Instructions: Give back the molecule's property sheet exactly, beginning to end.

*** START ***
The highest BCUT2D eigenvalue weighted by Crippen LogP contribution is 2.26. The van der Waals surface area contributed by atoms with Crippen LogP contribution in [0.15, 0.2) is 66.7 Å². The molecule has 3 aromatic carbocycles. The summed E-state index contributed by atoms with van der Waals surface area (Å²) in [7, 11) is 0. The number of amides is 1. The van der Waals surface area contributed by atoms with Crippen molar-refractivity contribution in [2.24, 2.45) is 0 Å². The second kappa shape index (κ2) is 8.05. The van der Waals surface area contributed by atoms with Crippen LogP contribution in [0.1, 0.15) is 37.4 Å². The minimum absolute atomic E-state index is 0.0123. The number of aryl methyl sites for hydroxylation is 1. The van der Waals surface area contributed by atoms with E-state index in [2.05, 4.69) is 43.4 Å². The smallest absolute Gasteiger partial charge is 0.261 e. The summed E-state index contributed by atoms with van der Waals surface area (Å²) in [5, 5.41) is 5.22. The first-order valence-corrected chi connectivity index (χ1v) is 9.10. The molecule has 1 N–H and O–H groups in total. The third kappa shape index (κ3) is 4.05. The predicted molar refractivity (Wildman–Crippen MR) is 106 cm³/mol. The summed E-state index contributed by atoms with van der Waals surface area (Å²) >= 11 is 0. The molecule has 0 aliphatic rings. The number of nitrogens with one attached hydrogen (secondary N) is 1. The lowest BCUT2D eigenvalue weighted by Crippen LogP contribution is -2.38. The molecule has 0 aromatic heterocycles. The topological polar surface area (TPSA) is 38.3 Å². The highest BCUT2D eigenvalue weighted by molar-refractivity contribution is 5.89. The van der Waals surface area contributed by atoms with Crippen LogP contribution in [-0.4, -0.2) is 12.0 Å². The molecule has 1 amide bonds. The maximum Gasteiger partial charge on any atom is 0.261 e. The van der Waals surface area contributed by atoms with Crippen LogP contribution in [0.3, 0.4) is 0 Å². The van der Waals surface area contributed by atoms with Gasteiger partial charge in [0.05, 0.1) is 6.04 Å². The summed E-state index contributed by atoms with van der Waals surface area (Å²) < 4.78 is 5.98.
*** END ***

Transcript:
The highest BCUT2D eigenvalue weighted by Crippen LogP contribution is 2.26. The van der Waals surface area contributed by atoms with Crippen LogP contribution in [0.15, 0.2) is 66.7 Å². The molecule has 3 aromatic carbocycles. The summed E-state index contributed by atoms with van der Waals surface area (Å²) in [7, 11) is 0. The number of amides is 1. The van der Waals surface area contributed by atoms with Crippen molar-refractivity contribution in [2.24, 2.45) is 0 Å². The second kappa shape index (κ2) is 8.05. The van der Waals surface area contributed by atoms with Crippen LogP contribution in [0.1, 0.15) is 37.4 Å². The minimum absolute atomic E-state index is 0.0123. The number of aryl methyl sites for hydroxylation is 1. The van der Waals surface area contributed by atoms with E-state index in [2.05, 4.69) is 43.4 Å². The smallest absolute Gasteiger partial charge is 0.261 e. The summed E-state index contributed by atoms with van der Waals surface area (Å²) in [5, 5.41) is 5.22. The first-order valence-corrected chi connectivity index (χ1v) is 9.10. The molecule has 1 N–H and O–H groups in total. The third kappa shape index (κ3) is 4.05. The predicted molar refractivity (Wildman–Crippen MR) is 106 cm³/mol. The summed E-state index contributed by atoms with van der Waals surface area (Å²) >= 11 is 0. The molecule has 0 aliphatic rings. The number of nitrogens with one attached hydrogen (secondary N) is 1. The lowest BCUT2D eigenvalue weighted by Crippen LogP contribution is -2.38. The molecule has 0 aromatic heterocycles. The topological polar surface area (TPSA) is 38.3 Å². The highest BCUT2D eigenvalue weighted by molar-refractivity contribution is 5.89. The van der Waals surface area contributed by atoms with Crippen LogP contribution in [-0.4, -0.2) is 12.0 Å². The molecule has 1 amide bonds. The maximum Gasteiger partial charge on any atom is 0.261 e. The van der Waals surface area contributed by atoms with Crippen LogP contribution in [0.3, 0.4) is 0 Å². The van der Waals surface area contributed by atoms with Gasteiger partial charge in [0.05, 0.1) is 6.04 Å². The summed E-state index contributed by atoms with van der Waals surface area (Å²) < 4.78 is 5.98.